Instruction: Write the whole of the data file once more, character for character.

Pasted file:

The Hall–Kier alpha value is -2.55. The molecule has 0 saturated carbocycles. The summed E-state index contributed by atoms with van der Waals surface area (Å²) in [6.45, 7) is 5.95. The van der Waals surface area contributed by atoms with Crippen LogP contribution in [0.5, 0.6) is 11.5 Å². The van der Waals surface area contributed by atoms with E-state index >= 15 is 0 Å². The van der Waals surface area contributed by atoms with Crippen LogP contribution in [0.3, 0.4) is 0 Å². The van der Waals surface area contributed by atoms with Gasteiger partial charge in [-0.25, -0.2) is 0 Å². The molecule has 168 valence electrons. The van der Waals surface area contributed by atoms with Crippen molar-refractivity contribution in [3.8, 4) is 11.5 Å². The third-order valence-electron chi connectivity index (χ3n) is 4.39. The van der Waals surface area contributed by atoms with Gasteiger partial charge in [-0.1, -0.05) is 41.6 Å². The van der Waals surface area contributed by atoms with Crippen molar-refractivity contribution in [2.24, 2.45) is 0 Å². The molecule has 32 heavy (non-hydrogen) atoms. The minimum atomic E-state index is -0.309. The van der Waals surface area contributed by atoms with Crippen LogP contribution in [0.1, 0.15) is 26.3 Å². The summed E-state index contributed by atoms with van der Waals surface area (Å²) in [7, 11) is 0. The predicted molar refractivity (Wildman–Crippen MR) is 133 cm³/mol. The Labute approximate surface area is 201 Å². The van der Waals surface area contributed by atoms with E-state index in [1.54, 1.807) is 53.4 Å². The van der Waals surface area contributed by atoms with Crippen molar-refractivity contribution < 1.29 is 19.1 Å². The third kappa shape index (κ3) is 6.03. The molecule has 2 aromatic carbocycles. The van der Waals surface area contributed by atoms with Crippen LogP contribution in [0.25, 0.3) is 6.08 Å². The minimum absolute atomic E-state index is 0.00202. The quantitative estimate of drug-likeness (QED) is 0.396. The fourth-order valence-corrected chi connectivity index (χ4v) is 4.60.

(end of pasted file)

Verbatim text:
The Hall–Kier alpha value is -2.55. The molecule has 0 saturated carbocycles. The summed E-state index contributed by atoms with van der Waals surface area (Å²) in [6.45, 7) is 5.95. The van der Waals surface area contributed by atoms with Crippen LogP contribution in [0.5, 0.6) is 11.5 Å². The van der Waals surface area contributed by atoms with E-state index >= 15 is 0 Å². The van der Waals surface area contributed by atoms with Crippen LogP contribution in [0.3, 0.4) is 0 Å². The van der Waals surface area contributed by atoms with Gasteiger partial charge in [-0.25, -0.2) is 0 Å². The molecule has 168 valence electrons. The van der Waals surface area contributed by atoms with Crippen molar-refractivity contribution in [3.8, 4) is 11.5 Å². The third-order valence-electron chi connectivity index (χ3n) is 4.39. The van der Waals surface area contributed by atoms with Gasteiger partial charge in [-0.1, -0.05) is 41.6 Å². The van der Waals surface area contributed by atoms with Crippen molar-refractivity contribution in [2.24, 2.45) is 0 Å². The molecule has 32 heavy (non-hydrogen) atoms. The minimum atomic E-state index is -0.309. The van der Waals surface area contributed by atoms with Crippen LogP contribution in [0.1, 0.15) is 26.3 Å². The summed E-state index contributed by atoms with van der Waals surface area (Å²) in [7, 11) is 0. The predicted molar refractivity (Wildman–Crippen MR) is 133 cm³/mol. The Labute approximate surface area is 201 Å². The van der Waals surface area contributed by atoms with E-state index in [1.54, 1.807) is 53.4 Å². The van der Waals surface area contributed by atoms with Crippen molar-refractivity contribution < 1.29 is 19.1 Å². The third kappa shape index (κ3) is 6.03. The molecule has 2 aromatic carbocycles. The van der Waals surface area contributed by atoms with Crippen LogP contribution in [0.25, 0.3) is 6.08 Å². The minimum absolute atomic E-state index is 0.00202. The quantitative estimate of drug-likeness (QED) is 0.396. The fourth-order valence-corrected chi connectivity index (χ4v) is 4.60.